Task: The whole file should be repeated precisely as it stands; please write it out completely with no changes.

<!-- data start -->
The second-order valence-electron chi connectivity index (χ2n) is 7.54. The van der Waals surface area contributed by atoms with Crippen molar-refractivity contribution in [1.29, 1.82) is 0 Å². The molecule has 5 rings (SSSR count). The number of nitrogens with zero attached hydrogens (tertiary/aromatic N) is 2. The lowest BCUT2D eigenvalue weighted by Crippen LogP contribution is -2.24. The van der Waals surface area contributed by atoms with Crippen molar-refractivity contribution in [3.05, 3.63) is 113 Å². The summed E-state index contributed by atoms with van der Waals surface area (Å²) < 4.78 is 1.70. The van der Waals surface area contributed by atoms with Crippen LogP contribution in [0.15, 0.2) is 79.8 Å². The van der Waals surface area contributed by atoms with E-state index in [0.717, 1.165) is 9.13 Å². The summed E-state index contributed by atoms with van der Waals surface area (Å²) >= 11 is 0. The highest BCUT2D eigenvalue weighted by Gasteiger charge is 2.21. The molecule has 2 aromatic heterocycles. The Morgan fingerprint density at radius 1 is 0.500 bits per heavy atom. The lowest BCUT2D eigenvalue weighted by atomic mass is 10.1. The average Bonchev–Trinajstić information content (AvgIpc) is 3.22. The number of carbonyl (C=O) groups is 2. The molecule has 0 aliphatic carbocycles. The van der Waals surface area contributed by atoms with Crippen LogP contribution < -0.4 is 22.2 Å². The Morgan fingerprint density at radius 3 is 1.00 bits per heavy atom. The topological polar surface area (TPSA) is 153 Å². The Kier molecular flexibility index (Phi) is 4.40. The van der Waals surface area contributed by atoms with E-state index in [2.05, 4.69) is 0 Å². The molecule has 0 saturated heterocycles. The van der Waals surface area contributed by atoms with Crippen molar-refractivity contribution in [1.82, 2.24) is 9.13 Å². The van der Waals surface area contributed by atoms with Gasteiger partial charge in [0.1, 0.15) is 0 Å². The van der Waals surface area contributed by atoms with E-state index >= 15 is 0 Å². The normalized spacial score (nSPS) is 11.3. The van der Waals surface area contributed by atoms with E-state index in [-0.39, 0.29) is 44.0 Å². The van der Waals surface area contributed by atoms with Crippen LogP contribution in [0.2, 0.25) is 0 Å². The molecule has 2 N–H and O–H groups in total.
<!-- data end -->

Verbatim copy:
The second-order valence-electron chi connectivity index (χ2n) is 7.54. The van der Waals surface area contributed by atoms with Crippen molar-refractivity contribution in [1.29, 1.82) is 0 Å². The molecule has 5 rings (SSSR count). The number of nitrogens with zero attached hydrogens (tertiary/aromatic N) is 2. The lowest BCUT2D eigenvalue weighted by Crippen LogP contribution is -2.24. The van der Waals surface area contributed by atoms with Crippen molar-refractivity contribution in [3.05, 3.63) is 113 Å². The summed E-state index contributed by atoms with van der Waals surface area (Å²) < 4.78 is 1.70. The van der Waals surface area contributed by atoms with Crippen LogP contribution in [0.15, 0.2) is 79.8 Å². The van der Waals surface area contributed by atoms with E-state index in [0.717, 1.165) is 9.13 Å². The summed E-state index contributed by atoms with van der Waals surface area (Å²) >= 11 is 0. The highest BCUT2D eigenvalue weighted by Gasteiger charge is 2.21. The molecule has 2 aromatic heterocycles. The Morgan fingerprint density at radius 1 is 0.500 bits per heavy atom. The lowest BCUT2D eigenvalue weighted by atomic mass is 10.1. The average Bonchev–Trinajstić information content (AvgIpc) is 3.22. The number of carbonyl (C=O) groups is 2. The molecule has 0 aliphatic carbocycles. The van der Waals surface area contributed by atoms with Crippen LogP contribution < -0.4 is 22.2 Å². The Morgan fingerprint density at radius 3 is 1.00 bits per heavy atom. The topological polar surface area (TPSA) is 153 Å². The Kier molecular flexibility index (Phi) is 4.40. The van der Waals surface area contributed by atoms with E-state index in [2.05, 4.69) is 0 Å². The molecule has 0 saturated heterocycles. The van der Waals surface area contributed by atoms with Crippen molar-refractivity contribution in [1.82, 2.24) is 9.13 Å². The van der Waals surface area contributed by atoms with Gasteiger partial charge in [0.1, 0.15) is 0 Å². The van der Waals surface area contributed by atoms with E-state index >= 15 is 0 Å². The normalized spacial score (nSPS) is 11.3. The van der Waals surface area contributed by atoms with E-state index in [-0.39, 0.29) is 44.0 Å². The van der Waals surface area contributed by atoms with Crippen LogP contribution in [0.2, 0.25) is 0 Å². The molecule has 2 N–H and O–H groups in total.